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Targeting piggyBac Transposon Integrations in the Human Genome

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Gene Correction

Part of the book series: Methods in Molecular Biology ((MIMB,volume 1114))

Abstract

DNA based transposon systems offer a technology for active and efficient delivery of genes into human cells. An emerging field is directed at manipulating such systems to achieve site-directed integration as compared to un-targeted integration which occurs with native or unmodified transposon systems. The naturally active piggyBac transposon system is derived from insects but has been shown to be very efficient in gene-modifying human cells. Recent efforts have utilized the fusion of DNA binding domains to the piggyBac transposase enzyme with the goal of targeting integration to specific locations in the human genome. In this chapter, we describe methodology for engineering and characterizing chimeric piggyBac transposase enzymes, including experimental approaches for evaluating activity and targeting specificity in the human genome.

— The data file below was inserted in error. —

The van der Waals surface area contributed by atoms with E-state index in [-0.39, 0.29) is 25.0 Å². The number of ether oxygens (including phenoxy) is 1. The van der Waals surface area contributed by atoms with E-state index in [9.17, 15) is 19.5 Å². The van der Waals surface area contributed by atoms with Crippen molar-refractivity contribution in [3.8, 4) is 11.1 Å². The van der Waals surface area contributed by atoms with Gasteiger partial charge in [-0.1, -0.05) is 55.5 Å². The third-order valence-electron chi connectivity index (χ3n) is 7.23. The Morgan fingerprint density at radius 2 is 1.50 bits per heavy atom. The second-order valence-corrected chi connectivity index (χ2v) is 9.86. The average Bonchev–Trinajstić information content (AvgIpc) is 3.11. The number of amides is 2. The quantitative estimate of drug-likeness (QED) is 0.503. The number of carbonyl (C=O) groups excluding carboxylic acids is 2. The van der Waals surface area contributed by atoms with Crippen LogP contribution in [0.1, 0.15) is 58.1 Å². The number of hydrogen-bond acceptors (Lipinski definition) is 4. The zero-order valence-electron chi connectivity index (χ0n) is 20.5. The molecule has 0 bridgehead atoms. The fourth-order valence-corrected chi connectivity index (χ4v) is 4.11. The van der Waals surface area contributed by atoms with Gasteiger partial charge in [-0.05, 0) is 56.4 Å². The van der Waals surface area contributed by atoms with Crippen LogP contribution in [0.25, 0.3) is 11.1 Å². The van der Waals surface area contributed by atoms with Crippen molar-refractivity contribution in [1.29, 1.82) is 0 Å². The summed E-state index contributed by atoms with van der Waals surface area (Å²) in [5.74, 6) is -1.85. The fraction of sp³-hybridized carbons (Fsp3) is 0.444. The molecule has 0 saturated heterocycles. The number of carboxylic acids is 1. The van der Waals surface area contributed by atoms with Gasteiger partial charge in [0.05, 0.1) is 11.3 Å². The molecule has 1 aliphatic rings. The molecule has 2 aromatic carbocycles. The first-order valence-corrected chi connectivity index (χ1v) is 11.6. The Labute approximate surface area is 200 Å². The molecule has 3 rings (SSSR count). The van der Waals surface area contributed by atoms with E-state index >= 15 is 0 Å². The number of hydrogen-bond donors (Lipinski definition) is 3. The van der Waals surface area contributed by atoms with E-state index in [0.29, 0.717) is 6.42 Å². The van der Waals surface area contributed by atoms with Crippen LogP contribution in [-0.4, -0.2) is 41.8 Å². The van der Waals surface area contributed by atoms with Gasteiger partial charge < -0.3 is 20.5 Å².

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Acknowledgments

M.H.W. would like to acknowledge support from a Career Development Award from the Department of Veterans Affairs and NIH R01 DK093660.

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Galvan, D.L., Kettlun, C.S., Wilson, M.H. (2014). Targeting piggyBac Transposon Integrations in the Human Genome. In: Storici, F. (eds) Gene Correction. Methods in Molecular Biology, vol 1114. Humana Press, Totowa, NJ. https://doi.org/10.1007/978-1-62703-761-7_9

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  • DOI: https://doi.org/10.1007/978-1-62703-761-7_9

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  • Publisher Name: Humana Press, Totowa, NJ

  • Print ISBN: 978-1-62703-760-0

  • Online ISBN: 978-1-62703-761-7

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